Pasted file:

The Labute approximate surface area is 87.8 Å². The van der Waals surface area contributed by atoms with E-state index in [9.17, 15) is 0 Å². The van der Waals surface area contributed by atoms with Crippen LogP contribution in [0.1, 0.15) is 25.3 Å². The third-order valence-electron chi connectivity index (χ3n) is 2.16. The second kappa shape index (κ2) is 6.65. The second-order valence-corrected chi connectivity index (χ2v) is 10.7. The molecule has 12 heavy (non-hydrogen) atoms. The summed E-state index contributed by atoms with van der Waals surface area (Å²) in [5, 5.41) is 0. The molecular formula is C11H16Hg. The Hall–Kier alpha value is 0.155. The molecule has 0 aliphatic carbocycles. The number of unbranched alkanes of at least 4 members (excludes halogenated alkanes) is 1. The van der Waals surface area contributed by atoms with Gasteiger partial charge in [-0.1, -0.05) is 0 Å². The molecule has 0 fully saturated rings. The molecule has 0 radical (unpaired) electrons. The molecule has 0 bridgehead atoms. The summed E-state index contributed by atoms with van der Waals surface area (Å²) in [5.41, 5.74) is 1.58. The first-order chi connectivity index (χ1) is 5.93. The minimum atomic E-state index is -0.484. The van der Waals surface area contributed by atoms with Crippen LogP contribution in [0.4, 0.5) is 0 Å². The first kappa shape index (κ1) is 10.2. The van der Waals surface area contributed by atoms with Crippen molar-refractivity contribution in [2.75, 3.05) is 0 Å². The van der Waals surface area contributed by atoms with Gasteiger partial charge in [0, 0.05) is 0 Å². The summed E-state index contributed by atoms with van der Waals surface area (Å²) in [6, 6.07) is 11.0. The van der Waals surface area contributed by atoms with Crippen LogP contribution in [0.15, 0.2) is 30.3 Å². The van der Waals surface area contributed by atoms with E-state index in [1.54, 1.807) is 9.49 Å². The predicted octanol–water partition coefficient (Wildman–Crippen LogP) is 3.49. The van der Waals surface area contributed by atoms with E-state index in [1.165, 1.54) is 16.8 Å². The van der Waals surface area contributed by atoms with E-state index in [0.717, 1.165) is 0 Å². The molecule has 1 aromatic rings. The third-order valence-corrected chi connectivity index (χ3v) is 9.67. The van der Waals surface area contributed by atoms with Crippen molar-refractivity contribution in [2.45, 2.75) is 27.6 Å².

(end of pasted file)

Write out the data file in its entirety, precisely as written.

The Labute approximate surface area is 87.8 Å². The van der Waals surface area contributed by atoms with E-state index in [9.17, 15) is 0 Å². The van der Waals surface area contributed by atoms with Crippen LogP contribution in [0.1, 0.15) is 25.3 Å². The third-order valence-electron chi connectivity index (χ3n) is 2.16. The second kappa shape index (κ2) is 6.65. The second-order valence-corrected chi connectivity index (χ2v) is 10.7. The molecule has 12 heavy (non-hydrogen) atoms. The summed E-state index contributed by atoms with van der Waals surface area (Å²) in [5, 5.41) is 0. The molecular formula is C11H16Hg. The Hall–Kier alpha value is 0.155. The molecule has 0 aliphatic carbocycles. The number of unbranched alkanes of at least 4 members (excludes halogenated alkanes) is 1. The van der Waals surface area contributed by atoms with Gasteiger partial charge in [-0.1, -0.05) is 0 Å². The molecule has 0 fully saturated rings. The molecule has 0 radical (unpaired) electrons. The molecule has 0 bridgehead atoms. The summed E-state index contributed by atoms with van der Waals surface area (Å²) in [5.41, 5.74) is 1.58. The first-order chi connectivity index (χ1) is 5.93. The minimum atomic E-state index is -0.484. The van der Waals surface area contributed by atoms with Crippen LogP contribution in [0.4, 0.5) is 0 Å². The first kappa shape index (κ1) is 10.2. The van der Waals surface area contributed by atoms with Crippen molar-refractivity contribution in [2.75, 3.05) is 0 Å². The van der Waals surface area contributed by atoms with Gasteiger partial charge in [0, 0.05) is 0 Å². The summed E-state index contributed by atoms with van der Waals surface area (Å²) in [6, 6.07) is 11.0. The van der Waals surface area contributed by atoms with Crippen LogP contribution in [0.15, 0.2) is 30.3 Å². The van der Waals surface area contributed by atoms with E-state index in [1.54, 1.807) is 9.49 Å². The predicted octanol–water partition coefficient (Wildman–Crippen LogP) is 3.49. The van der Waals surface area contributed by atoms with E-state index in [1.165, 1.54) is 16.8 Å². The van der Waals surface area contributed by atoms with E-state index in [0.717, 1.165) is 0 Å². The molecule has 1 aromatic rings. The third-order valence-corrected chi connectivity index (χ3v) is 9.67. The van der Waals surface area contributed by atoms with Crippen molar-refractivity contribution in [2.45, 2.75) is 27.6 Å².